Dogs suffer unimaginably in puppy mills. They're forced to live in filthy conditions while pumping out puppies and rarely receive medical attention, let alone any kind of human affection.
And for profit-driven breeders who could care less about the dogs' welfare, it hasn't been very difficult to hide the ugliness from potential buyers -- but that all might change in England thanks to proposed new rules. The government is currently considering a ban on puppy sales in pet shops and by other third-party dealers, which could make a huge difference for suffering dogs.
Under the new reforms, which come with a number of new measures designed to improve welfare requirements for dog breeding and pet sales, breeders would need licenses and could only sell puppies they've bred themselves. They also wouldn't be allowed to sell puppies and kittens under eight weeks old.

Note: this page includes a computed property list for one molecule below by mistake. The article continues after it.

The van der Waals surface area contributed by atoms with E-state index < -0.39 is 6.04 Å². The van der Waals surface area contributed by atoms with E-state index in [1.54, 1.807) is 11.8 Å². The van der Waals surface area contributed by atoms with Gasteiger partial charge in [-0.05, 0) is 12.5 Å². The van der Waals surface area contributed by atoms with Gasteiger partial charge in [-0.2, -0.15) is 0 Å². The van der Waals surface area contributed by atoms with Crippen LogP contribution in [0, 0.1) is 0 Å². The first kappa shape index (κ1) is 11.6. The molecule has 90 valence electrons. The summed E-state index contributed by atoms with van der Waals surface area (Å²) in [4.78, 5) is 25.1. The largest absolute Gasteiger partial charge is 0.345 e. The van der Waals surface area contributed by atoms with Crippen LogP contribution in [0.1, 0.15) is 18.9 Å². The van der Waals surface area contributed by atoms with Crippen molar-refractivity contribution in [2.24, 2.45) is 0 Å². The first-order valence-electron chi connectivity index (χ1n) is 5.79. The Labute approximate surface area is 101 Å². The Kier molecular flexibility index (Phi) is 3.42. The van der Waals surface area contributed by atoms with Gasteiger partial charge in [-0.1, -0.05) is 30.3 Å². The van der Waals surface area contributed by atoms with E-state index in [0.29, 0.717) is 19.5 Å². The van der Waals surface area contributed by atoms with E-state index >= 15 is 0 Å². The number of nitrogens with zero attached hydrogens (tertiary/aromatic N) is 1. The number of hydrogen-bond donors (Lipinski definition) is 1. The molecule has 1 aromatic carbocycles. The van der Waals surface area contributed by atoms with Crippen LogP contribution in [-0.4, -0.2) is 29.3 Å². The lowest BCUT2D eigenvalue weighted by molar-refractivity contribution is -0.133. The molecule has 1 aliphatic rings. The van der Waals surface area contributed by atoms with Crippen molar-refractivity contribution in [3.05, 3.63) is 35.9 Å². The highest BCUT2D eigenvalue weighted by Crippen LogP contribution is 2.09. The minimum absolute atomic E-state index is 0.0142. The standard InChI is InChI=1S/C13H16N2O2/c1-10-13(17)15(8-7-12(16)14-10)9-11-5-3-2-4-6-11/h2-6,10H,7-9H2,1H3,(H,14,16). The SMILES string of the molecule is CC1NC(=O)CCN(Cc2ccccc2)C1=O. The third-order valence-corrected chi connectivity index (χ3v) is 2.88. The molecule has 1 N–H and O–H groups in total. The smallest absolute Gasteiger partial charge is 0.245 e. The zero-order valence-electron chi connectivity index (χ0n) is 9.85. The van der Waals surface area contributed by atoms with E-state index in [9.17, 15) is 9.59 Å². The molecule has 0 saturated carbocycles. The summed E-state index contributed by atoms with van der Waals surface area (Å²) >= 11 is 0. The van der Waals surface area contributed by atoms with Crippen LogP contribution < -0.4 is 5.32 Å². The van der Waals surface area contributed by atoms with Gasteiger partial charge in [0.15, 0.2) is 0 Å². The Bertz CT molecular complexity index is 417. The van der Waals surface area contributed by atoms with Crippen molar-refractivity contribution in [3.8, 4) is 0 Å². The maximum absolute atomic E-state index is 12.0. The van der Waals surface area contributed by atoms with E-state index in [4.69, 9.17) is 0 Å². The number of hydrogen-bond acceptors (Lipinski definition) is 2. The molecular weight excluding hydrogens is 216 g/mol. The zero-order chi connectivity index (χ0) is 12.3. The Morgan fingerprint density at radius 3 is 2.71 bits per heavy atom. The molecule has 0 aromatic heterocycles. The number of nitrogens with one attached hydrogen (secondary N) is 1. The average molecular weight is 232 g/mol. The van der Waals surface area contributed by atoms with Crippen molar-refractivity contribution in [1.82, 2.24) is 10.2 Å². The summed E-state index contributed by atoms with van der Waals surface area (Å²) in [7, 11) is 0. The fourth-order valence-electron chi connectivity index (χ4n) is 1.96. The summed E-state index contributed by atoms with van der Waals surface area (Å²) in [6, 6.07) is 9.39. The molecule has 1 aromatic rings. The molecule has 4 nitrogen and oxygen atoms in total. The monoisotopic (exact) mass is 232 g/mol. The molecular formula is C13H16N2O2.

Additionally, people buying or adopting a dog would deal directly with a breeder or re-homing center. New owners would have to physically be there to make a purchase, and puppies must be shown alongside their mothers before any sale can be made.
Organizations such as Dogs Trust believe these regulations are a great way to keep breeders and sellers on local authorities' radar, as opposed to a sole ban on third-party sales that may give rise to an illegal market.
"We have always said that an end to third party sales alone would not be enough to end the puppy trade crisis, and we are pleased that this is being looked at alongside enhanced licensing conditions for breeders," said RSPCA deputy chief executive Chris Wainwright.